35 Days Against DRM — Day 13: HDTV

Confessions of a HDTV Shop Employee

HDTV is a countdown to obsolete hardware, with the unintended (or maybe just unpublicized) side effect being that viewers have fewer options, since all-digital technology can be more easily restricted. Today, we present an anonymous tale from a shop employee of some of the problems around digital TV -- how consumers are being sold on the idea of HDTV, what that means for censorship and DRM.

Photo credit: Velkro at Flickr, CC-BY-SA

The four major broadcast networks are all supporting HDTV because it needs to be transmitted from a digital transmitter -- without the proper authorization, digital signals will not even be allowed to be seen on the screen or heard from the speakers.

If independent voices are not allowed, Big Media can essentially censor any voices or images it does not like -- they will have more control, because of the digital nature of the broadcasts.

When the home theater market exploded around 2000, there were no cumbersome formats, only a couple of types of cable connections, and no digital restrictions. You could connect any DVD player to any TV, and it would work. Today, with HDMI and DVI connections, the risk of planned incompatibility is very high.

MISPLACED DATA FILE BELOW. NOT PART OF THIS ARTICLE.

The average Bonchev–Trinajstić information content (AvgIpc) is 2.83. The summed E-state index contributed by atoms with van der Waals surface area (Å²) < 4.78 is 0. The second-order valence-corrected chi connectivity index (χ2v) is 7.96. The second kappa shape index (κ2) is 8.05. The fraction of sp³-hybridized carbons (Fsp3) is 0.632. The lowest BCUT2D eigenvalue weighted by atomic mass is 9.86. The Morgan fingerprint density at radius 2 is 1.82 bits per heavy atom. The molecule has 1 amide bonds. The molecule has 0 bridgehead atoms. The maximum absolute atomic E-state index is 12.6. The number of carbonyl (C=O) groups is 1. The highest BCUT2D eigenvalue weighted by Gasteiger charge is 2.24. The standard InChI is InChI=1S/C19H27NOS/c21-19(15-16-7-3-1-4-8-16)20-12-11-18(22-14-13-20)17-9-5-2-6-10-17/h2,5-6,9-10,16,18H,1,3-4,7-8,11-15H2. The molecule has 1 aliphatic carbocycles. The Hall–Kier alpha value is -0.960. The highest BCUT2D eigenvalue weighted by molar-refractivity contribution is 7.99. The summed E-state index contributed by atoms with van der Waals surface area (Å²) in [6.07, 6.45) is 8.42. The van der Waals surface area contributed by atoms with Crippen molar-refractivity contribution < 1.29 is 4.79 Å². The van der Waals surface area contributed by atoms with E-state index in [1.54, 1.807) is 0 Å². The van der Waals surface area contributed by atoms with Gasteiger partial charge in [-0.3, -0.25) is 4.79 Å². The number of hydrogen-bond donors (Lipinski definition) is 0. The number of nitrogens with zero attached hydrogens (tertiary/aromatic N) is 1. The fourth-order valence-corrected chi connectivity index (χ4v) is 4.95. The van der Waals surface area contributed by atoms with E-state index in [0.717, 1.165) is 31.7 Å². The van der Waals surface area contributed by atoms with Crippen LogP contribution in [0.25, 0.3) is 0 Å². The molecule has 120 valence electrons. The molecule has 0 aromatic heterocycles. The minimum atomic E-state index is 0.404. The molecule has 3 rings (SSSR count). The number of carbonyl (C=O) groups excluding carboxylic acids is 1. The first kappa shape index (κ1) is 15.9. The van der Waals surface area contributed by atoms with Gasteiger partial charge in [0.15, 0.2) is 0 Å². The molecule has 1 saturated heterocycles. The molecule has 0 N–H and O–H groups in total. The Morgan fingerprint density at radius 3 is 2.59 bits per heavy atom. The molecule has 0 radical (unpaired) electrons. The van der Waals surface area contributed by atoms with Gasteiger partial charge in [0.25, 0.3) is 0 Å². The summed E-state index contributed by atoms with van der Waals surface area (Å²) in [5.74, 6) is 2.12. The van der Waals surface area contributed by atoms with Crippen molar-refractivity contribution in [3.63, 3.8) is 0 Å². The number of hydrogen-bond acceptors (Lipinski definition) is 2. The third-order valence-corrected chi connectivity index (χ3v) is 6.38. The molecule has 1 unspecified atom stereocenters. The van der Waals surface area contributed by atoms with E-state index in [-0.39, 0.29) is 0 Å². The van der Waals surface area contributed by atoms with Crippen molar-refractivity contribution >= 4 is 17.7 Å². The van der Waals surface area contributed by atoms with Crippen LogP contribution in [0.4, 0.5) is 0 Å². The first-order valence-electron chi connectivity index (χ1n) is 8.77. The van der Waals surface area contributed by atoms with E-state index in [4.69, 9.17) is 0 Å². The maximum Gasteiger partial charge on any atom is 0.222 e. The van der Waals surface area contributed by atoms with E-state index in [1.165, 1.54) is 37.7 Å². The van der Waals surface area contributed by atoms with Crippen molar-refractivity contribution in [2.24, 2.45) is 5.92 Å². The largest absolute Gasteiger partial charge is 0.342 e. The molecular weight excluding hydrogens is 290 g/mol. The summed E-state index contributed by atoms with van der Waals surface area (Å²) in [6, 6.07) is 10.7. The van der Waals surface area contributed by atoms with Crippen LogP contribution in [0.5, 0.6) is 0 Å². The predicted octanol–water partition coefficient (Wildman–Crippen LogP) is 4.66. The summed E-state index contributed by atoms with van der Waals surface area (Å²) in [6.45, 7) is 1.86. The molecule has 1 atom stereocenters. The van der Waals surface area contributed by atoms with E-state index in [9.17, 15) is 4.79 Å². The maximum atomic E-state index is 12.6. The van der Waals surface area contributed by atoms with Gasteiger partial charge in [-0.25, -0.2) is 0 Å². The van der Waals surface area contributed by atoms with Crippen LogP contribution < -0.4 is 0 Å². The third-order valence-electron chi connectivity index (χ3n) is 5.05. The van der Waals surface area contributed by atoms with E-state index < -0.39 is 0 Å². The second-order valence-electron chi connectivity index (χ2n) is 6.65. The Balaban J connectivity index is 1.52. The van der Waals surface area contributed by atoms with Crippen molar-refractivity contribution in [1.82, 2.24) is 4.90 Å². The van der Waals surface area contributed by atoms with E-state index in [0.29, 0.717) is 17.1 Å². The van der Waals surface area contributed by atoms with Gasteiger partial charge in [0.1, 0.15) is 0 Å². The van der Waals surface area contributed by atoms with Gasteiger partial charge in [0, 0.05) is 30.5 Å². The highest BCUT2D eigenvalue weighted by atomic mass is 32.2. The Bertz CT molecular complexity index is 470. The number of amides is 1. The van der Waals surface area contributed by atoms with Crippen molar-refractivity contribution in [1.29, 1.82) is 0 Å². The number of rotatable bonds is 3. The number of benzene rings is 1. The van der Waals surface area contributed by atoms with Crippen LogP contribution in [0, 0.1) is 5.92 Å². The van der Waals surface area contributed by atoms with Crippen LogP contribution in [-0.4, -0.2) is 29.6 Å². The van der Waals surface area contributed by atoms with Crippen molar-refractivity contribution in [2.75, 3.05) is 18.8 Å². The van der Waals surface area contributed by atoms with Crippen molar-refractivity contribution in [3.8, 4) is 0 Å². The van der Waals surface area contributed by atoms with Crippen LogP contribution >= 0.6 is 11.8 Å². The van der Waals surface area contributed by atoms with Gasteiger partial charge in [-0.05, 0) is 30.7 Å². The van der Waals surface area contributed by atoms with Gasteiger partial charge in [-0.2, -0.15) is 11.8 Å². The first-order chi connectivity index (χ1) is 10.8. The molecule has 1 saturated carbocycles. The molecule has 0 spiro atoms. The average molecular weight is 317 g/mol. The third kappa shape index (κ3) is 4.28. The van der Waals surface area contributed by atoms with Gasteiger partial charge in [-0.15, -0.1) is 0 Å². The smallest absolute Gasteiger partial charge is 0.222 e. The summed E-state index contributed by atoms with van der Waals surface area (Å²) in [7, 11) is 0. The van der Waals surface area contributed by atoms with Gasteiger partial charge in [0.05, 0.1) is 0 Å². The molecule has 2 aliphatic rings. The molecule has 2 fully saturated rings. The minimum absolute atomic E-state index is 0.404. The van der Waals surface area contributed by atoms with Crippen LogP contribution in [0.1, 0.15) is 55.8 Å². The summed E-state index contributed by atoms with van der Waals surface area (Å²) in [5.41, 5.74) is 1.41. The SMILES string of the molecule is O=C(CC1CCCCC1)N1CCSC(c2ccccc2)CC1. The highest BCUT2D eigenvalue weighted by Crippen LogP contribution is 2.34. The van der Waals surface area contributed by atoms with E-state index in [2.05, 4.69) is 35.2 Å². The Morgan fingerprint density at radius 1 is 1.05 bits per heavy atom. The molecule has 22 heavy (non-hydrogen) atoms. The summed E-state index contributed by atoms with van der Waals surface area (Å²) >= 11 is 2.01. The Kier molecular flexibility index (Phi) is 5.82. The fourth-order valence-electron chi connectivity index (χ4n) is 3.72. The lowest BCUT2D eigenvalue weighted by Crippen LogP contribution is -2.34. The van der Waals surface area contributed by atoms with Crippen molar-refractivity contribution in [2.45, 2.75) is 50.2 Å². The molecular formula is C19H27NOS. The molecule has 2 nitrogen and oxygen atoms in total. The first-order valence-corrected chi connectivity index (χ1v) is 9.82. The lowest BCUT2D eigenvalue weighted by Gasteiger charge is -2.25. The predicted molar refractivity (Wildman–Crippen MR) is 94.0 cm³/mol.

We've already seen what HDMI can do on the MacBook. The Big Media companies, with the networks they own, are now attempting to close the analog hole in any way possible.

Take action!

  • Remember -- digital TV and HDTV are unrelated. You do not need HDTV to watch digital TV.

  • Don't buy any device that supports HDMI and HDCP -- this trap from Intel specifically refuses to allow you to playback certain HD content on a monitor that is 'too good'

  • HDfury

  • Keep your old CRT TV, DVD players, DVDs, and home theater systems. Even your VCR and a supply of blank tapes. Someday, VCRs may be the only way to archive important events that some parties will not want you to have.

  • Don't buy or rent content on Apple TV, XBOX 360, or Amazon Unbox. Doing so reminds HDCP advocates that customers will still buy DRMed content that will not be functional in the near future, unlike tangible media such as DVDs or VHS tapes.

  • Don't downgrade your computer to Windows Vista, upgrade to GNU/Linux.